Nearly 37 million U.S. adults practice yoga. More than 70 percent are women and 85 percent identify as white. Indeed, the discourse around white women involvement in activities like yoga, activities that are positioned as spiritual or empowering, exists within a long and ugly history of how white women carved out a space for themselves in public during the Jim Crow era. This history is inextricably tied to white women’s involvement in the KKK, the feminist-suffragette movement and the profoundly racist and Orientalist roots ofU.S. forms of modern dance and now yoga. In 2018, yoga is simply the newest tool for white women to find and express their own social and political power in public at the cost of women of color.
Note: the author states at the beginning of this diatribe that she was going to this yoga studio for three years.
So it looks now like all white women were part of the KKK, the suffragette movement was somehow bad, the patriarchy assimilated dances and yoga from the pure and pristine cultures they overthrew, and all white women use yoga only to gain political power over women of color. Am I getting this right? And what about men of color? And do the different shades of color matter? Their heritage? Their genes? Oh wait, I keep forgetting to turn off my memories about science and history and all that.
In my work on yoga and racial justice, I’m often asked to comment on what commercial yoga studios can do better, or if there is a way for Americans to continue to do yoga without upholding white supremacy. Some studios now refrain from using namaste, om, or any other Sanskrit words in their practice — a tactic I support. And there are a small but growing number of voices, such as the group South Asian American perspectives on Yoga, the Praxis Center at Kalamazoo College and former teacher and MacDonald, who are working to raise awareness on how to practice anti-racism in yoga spaces.
How about we get Rumya S. Putcha, Ph.D. to practice anti-racism against white people at her cozy elitist college? How about we get her to go have a conversation with Jorden Peterson or Bret Weinstein. No? why not? Because they are racist, bigoted, misogynist, alt-right white men who love only the power they bleed out of the oppressed people from their high status in the phantom of the Patriarchy? Or is it because they would make her look like the ideological hatemonger that she is. I haven’t found a single shred of evidence (oops, another pain-in-the-ass-patriarchal thing) that shows that she actually cares about oppressed people, only that she has resentment and spews vitriol against white people, just like how the early communists hated the rich.
Still, the question should not be “How can I do what I want?” but “Why do I think I have a right to what I want?” Ultimately, until more whites, especially white women whose complicity in white supremacy remains the crucial lynchpin for its survival, can ask themselves with humility “What does it mean to be white?” there are no solutions. Like a virus, until we prevent white supremacy’s ability to reinvent itself, we will simply be left to confront the newest version at a later date.
Why do I think I have a right to what I want? Because I live in the freest, most diverse country in the world (something Grievance Studies adherents can’t fathom); because I am “endowed by [my] Creator with certain unalienable Rights, that among these are Life, Liberty and the pursuit of Happiness.” Because liberalism allows me the opportunity to pursue my own happiness. And as a mature and responsible member of this still evolving, both great and flawed society, I know the “pursuit” requires a lot of individual effort on my part, and a mature respect for the “unalienable Rights” of others.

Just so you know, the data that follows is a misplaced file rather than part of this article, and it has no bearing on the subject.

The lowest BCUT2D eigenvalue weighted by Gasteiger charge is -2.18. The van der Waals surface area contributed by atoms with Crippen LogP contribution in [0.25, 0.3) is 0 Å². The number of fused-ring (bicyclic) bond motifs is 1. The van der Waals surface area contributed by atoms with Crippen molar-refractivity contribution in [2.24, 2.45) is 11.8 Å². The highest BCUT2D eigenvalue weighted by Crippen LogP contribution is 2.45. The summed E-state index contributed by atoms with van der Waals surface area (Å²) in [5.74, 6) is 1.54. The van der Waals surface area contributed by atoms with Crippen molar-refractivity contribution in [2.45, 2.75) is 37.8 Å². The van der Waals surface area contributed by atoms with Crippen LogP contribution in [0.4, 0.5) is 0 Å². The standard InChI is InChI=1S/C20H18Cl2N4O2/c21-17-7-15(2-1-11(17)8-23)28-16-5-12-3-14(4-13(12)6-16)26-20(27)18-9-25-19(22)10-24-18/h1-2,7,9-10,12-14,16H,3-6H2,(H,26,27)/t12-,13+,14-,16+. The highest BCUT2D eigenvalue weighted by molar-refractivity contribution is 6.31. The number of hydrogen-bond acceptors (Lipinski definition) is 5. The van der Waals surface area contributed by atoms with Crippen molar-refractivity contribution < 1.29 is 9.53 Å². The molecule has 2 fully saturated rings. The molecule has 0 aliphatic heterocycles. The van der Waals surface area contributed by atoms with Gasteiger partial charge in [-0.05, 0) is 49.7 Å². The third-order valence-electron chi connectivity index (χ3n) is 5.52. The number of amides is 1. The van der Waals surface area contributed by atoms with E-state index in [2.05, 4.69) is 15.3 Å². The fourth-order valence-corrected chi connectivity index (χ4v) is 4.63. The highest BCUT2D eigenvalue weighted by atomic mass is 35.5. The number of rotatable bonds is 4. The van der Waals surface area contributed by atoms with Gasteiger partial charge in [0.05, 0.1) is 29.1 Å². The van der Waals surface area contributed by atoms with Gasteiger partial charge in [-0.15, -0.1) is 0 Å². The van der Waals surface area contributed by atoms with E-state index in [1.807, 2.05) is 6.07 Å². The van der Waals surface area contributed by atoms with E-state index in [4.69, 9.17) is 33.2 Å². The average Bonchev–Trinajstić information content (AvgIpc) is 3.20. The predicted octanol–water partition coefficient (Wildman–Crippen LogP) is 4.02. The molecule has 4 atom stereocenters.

But according to the Putcha, “there are no solutions” to the “virus” that is somehow deemed to be innate in “especially white women” (and that means all white woman because one of the tenants of Grievance Studies is that there are no individuals). And unless all white woman ask themselves “with humility” (because this article certainly exemplifies how to do such a thing), “what does it mean to be white?” the world is doomed.
Like the early Christians, Putcha wishes to punish the evildoers by coercing “especially white women” to confess their original sin. Which means they all must be humbled and publically shamed (as in the main focus of this article) in order to be redeemed, saved, and baptized into the religion of “Social justice.”
“And so the […] adherents of the Great Awokening exhibit the zeal of the Great Awakening.” ~ Andrew Sullivan.
According to Rumya S. Putcha, Ph.D., assistant professor in the Department of Performance Studies and affiliated faculty in the Women and Gender Studies Program and in the Race and Ethnic Studies Institute at Texas A&M University, we’re supposed to believe that Yoga studios are nothing more than a breeding ground for “white supremacy” – one of the many phantoms of the Patriarchy. Never mind that the term white supremacy is historically associated with lynching & cross burning by the KKK. Now it’s attending yoga classes. And never mind the proven make-believe research of “Grievance studies” citing other make-believe research as a means to establish ideas as scholarly that have no empirical basis whatsoever.
So, “like a virus, until we prevent” Foucaultian-postmodern-neo-Marxist ideologies “from reinventing themselves, we will simply be left to confront the newest version at a later date.”
The new Grievance Studies religion in a nutshell:
Political Correctness = blaspheme
White Privilege = original sin
Woke = born again
Non-believers = infidels to be burned at the stake (or publicly shamed and stripped of their careers).
Post-Foulcartian-neo-Marxist-Modernism= holy secret doctrine
Oppressed people = The meek shall inherit the earth
The Patriarchy (oppressors) = Satan
Safe spaces = Churches
Intersectionality = The anointed ones
Punch a Nazi = The holy crusade
Unfalsifiable, circular reasoning =fundamentalism
Epistemological island = the holy land
For more information on Grievance Studies, check out the video below.
A warm Namaste to you all!
And remember, free expression and the free exchange of ideas can change the world for the better. More will always be revealed!